Forum, Aug. 29: Regulations That Made Life Better

Monday, August 28, 2017
Regulations That Made Life Better

The photo of a young mother playing with her son in the Sugar River in Saturday’s Valley News probably reminded many readers of why we like living in the Upper Valley, with all the opportunities to get outdoors and enjoy our natural environment.

It should also have reminded us that this opportunity to enjoy, particularly our lakes and streams, is a fairly recent phenomenon. As she noted, she was never allowed to play in the river because of the pollution. We were also not allowed to swim in Lake Mascoma or the Connecticut River as they too were polluted by industrial waste and sewage.

And I could name hundreds of places around the country where you no longer have to hold your nose when passing through the city, or stay home from work because the smog made it too dangerous to drive, or where you gagged just driving down the highway.

Why the change for the better? Governmental regulations — those very laws the Republican party and the Trump administration have vilified and are intent on getting rid of.

I don’t know about you, but I sure don’t want to go back to the 1950s.

Beth Dingman


The Intolerant Left-Wing

I am glad that folks read my letters; I am also more than happy to read their uninformed responses. I truly wonder what news they watch, though, and just how much they truly understand about our constitution regarding the freedom of speech. Have they studied this left-wing group that is protesting all over our nation?

No, I do not support any groups like the KKK, Black Lives Matter or any other racist group. I think antifa is a terrorist group funded by the Democratic Party. Maybe they are out to stifle any views that they do not agree with, and they, like the Black Lives Matter folks, resort to violence as a way to intimidate people.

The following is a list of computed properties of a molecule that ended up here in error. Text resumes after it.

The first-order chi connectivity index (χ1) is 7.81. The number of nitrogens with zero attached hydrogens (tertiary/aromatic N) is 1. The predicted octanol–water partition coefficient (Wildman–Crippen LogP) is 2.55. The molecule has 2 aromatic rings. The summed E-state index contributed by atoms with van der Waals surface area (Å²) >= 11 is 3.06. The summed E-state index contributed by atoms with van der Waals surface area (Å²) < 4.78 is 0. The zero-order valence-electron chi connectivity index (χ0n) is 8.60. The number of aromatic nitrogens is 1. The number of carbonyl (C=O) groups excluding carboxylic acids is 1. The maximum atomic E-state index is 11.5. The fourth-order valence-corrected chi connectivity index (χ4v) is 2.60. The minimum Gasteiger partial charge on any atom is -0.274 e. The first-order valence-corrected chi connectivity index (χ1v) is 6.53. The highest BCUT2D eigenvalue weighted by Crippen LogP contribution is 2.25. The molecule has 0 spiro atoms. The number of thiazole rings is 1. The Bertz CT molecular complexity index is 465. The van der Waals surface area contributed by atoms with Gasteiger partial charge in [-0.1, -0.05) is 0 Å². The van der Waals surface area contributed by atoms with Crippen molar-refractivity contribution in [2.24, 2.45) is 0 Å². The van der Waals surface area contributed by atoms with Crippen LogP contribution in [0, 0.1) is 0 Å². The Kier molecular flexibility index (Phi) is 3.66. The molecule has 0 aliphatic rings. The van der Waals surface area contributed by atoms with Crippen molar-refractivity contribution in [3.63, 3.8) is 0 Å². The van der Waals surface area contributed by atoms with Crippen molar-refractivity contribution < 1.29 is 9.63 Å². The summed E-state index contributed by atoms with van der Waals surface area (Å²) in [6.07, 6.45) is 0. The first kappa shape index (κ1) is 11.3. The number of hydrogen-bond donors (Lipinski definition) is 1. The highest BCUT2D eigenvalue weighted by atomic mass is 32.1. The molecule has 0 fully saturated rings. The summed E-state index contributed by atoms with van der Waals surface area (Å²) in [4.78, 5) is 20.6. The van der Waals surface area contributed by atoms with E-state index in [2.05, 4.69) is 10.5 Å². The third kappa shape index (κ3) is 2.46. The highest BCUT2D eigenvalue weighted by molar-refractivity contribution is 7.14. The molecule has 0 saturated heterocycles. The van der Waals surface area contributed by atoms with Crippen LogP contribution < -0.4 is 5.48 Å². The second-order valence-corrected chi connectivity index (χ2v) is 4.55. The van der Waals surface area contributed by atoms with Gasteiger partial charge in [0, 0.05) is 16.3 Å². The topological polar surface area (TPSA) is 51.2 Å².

As far as the monuments go, antifa and ISIS are very closely aligned in my mind; as you may recall, ISIS destroyed historic monuments and they stifled free speech.

Remember one thing: Donald Trump is our president; you do not have to like him, but if he fails, we all fail. Like Clinton, Obama, Bush, Reagan and the rest of them, they all had good and bad points. We all survived. We will this time as well.

Douglas Tuthill

 West Hartford

Highway Neglect in N.H.

When I-89 through New Hampshire was built, the tree line was up to 50 to 100 feet from the highway. With New Hampshire not cutting and mowing the grass and cutting small trees, now they almost reach the road.

It’s funny the state of New Hampshire can come up with millions of dollars to build state liquor stores, but cannot find money to correct the tree and grass problem.

Build, baby, build! Now I sound like Sarah Palin — heaven forbid!

Robert Pollard


Get Rid of Confederate Statues

We had a discussion about Confederate statues, and my daughter had the best reason for removing them: All of the Confederates had committed treason. It has nothing to do with what they did before the war.